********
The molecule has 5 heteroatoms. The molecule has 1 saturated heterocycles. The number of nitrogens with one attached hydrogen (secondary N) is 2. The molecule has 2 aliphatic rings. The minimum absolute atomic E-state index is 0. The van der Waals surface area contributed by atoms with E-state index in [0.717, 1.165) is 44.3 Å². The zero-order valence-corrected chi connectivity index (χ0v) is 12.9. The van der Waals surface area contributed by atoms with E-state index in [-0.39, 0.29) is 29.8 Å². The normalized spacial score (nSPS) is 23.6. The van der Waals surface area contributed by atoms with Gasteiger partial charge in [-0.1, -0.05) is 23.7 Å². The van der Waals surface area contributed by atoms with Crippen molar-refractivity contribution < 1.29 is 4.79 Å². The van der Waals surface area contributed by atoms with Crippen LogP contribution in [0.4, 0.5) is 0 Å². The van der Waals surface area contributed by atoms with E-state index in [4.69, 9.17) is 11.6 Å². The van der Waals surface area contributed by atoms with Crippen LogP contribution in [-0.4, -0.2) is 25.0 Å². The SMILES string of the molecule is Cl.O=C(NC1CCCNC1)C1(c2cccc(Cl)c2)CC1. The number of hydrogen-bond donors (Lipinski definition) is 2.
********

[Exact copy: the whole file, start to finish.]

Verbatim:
The molecule has 5 heteroatoms. The molecule has 1 saturated heterocycles. The number of nitrogens with one attached hydrogen (secondary N) is 2. The molecule has 2 aliphatic rings. The minimum absolute atomic E-state index is 0. The van der Waals surface area contributed by atoms with E-state index in [0.717, 1.165) is 44.3 Å². The zero-order valence-corrected chi connectivity index (χ0v) is 12.9. The van der Waals surface area contributed by atoms with E-state index in [-0.39, 0.29) is 29.8 Å². The normalized spacial score (nSPS) is 23.6. The van der Waals surface area contributed by atoms with Gasteiger partial charge in [-0.1, -0.05) is 23.7 Å². The van der Waals surface area contributed by atoms with Crippen molar-refractivity contribution < 1.29 is 4.79 Å². The van der Waals surface area contributed by atoms with Crippen LogP contribution in [0.4, 0.5) is 0 Å². The van der Waals surface area contributed by atoms with E-state index in [4.69, 9.17) is 11.6 Å². The van der Waals surface area contributed by atoms with Crippen LogP contribution in [-0.4, -0.2) is 25.0 Å². The SMILES string of the molecule is Cl.O=C(NC1CCCNC1)C1(c2cccc(Cl)c2)CC1. The number of hydrogen-bond donors (Lipinski definition) is 2.